Sea of Japan

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The Sea of Japan is a marginal sea of the western Pacific Ocean, between the Asian mainland, the Japanese archipelago and Sakhalin. It is bordered by Japan, North Korea, Russia and South Korea. Like the Mediterranean Sea, it has almost no tides due to its nearly complete enclosure from the Pacific Ocean.[1] This isolation also reflects in the fauna species and in the water salinity, which is lower than in the ocean. The sea has no large islands, bays or capes. Its water balance is mostly determined by the inflow and outflow through the straits connecting it to the neighboring seas and Pacific Ocean. Few rivers discharge into the sea and their total contribution to the water exchange is within 1%.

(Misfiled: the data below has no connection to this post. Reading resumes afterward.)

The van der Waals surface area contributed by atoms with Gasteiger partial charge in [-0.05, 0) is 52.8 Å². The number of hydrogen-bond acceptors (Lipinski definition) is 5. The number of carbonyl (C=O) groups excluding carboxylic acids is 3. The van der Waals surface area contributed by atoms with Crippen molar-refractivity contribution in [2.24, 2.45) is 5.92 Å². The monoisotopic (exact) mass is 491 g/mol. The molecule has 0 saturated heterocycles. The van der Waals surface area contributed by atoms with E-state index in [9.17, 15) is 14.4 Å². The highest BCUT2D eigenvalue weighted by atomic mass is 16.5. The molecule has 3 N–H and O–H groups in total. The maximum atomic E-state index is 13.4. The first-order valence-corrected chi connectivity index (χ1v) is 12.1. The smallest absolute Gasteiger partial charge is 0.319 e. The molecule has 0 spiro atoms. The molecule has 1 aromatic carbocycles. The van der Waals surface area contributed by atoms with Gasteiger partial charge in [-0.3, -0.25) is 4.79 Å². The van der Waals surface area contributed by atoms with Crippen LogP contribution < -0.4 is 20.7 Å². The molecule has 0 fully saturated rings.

The seawater is characterized by the elevated concentration of dissolved oxygen that results in high biological productivity. Therefore, fishing is the dominant economic activity in the region. The intensity of shipments across the sea has been moderate owing to political issues, but it is steadily increasing as a result of the growth of East Asian economies. A controversy exists about the sea name, with South Korea promoting the appellation East Sea.

Contents

Extent

The International Hydrographic Organization defines the limits of the "Japan Sea" as follows:[2]

On the Southwest. The Northeastern limit of the Eastern China Sea [From Nomo Saki (32°35'N) in Kyusyu to the South point of Hukae Sima (Goto Retto) and on through this island to Ose Saki (Cape Goto) and to Hunan Kan, the South point of Saisyu To (Quelpart), through this island to its Western extreme and thence along the parallel of 33°17' North to the mainland] and the Western limit of the Inland Sea [defined circuitously as "The Southeastern limit of the Japan Sea"].

On the Southeast. In Simonoseki Kaikyo. A line running from Nagoya Saki (130°49'E) in Kyûsû through the islands of Uma Sima and Muture Simia (33°58',5N) to Murasaki Hana (34°01'N) in Honsyû.

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